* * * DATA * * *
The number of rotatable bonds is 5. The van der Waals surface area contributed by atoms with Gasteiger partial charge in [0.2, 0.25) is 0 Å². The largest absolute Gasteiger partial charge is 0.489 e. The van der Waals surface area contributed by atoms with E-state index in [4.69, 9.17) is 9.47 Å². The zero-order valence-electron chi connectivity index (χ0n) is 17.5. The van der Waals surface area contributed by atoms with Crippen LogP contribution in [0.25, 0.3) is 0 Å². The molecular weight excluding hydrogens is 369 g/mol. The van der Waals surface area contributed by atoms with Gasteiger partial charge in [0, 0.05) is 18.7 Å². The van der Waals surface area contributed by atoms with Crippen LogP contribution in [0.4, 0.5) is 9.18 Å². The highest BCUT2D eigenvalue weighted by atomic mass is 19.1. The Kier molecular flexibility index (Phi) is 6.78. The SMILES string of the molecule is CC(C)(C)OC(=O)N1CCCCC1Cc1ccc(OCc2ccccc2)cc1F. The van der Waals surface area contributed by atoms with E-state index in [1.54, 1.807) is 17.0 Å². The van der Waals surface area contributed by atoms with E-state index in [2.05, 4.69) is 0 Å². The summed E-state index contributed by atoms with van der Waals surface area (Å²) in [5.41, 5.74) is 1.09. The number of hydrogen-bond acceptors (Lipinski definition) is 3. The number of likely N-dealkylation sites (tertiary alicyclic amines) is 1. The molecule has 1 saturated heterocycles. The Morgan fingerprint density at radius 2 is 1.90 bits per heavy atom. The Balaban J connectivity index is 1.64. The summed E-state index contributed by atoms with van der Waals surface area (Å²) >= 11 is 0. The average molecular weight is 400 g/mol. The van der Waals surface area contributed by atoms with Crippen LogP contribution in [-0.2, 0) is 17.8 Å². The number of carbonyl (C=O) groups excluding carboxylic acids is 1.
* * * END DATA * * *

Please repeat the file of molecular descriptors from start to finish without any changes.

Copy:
The number of rotatable bonds is 5. The van der Waals surface area contributed by atoms with Gasteiger partial charge in [0.2, 0.25) is 0 Å². The largest absolute Gasteiger partial charge is 0.489 e. The van der Waals surface area contributed by atoms with E-state index in [4.69, 9.17) is 9.47 Å². The zero-order valence-electron chi connectivity index (χ0n) is 17.5. The van der Waals surface area contributed by atoms with Crippen LogP contribution in [0.25, 0.3) is 0 Å². The molecular weight excluding hydrogens is 369 g/mol. The van der Waals surface area contributed by atoms with Gasteiger partial charge in [0, 0.05) is 18.7 Å². The van der Waals surface area contributed by atoms with Crippen LogP contribution in [0.4, 0.5) is 9.18 Å². The highest BCUT2D eigenvalue weighted by atomic mass is 19.1. The Kier molecular flexibility index (Phi) is 6.78. The SMILES string of the molecule is CC(C)(C)OC(=O)N1CCCCC1Cc1ccc(OCc2ccccc2)cc1F. The van der Waals surface area contributed by atoms with E-state index in [1.54, 1.807) is 17.0 Å². The van der Waals surface area contributed by atoms with E-state index in [2.05, 4.69) is 0 Å². The summed E-state index contributed by atoms with van der Waals surface area (Å²) in [5.41, 5.74) is 1.09. The number of hydrogen-bond acceptors (Lipinski definition) is 3. The number of likely N-dealkylation sites (tertiary alicyclic amines) is 1. The molecule has 1 saturated heterocycles. The Morgan fingerprint density at radius 2 is 1.90 bits per heavy atom. The Balaban J connectivity index is 1.64. The summed E-state index contributed by atoms with van der Waals surface area (Å²) >= 11 is 0. The average molecular weight is 400 g/mol. The van der Waals surface area contributed by atoms with Crippen LogP contribution in [-0.2, 0) is 17.8 Å². The number of carbonyl (C=O) groups excluding carboxylic acids is 1.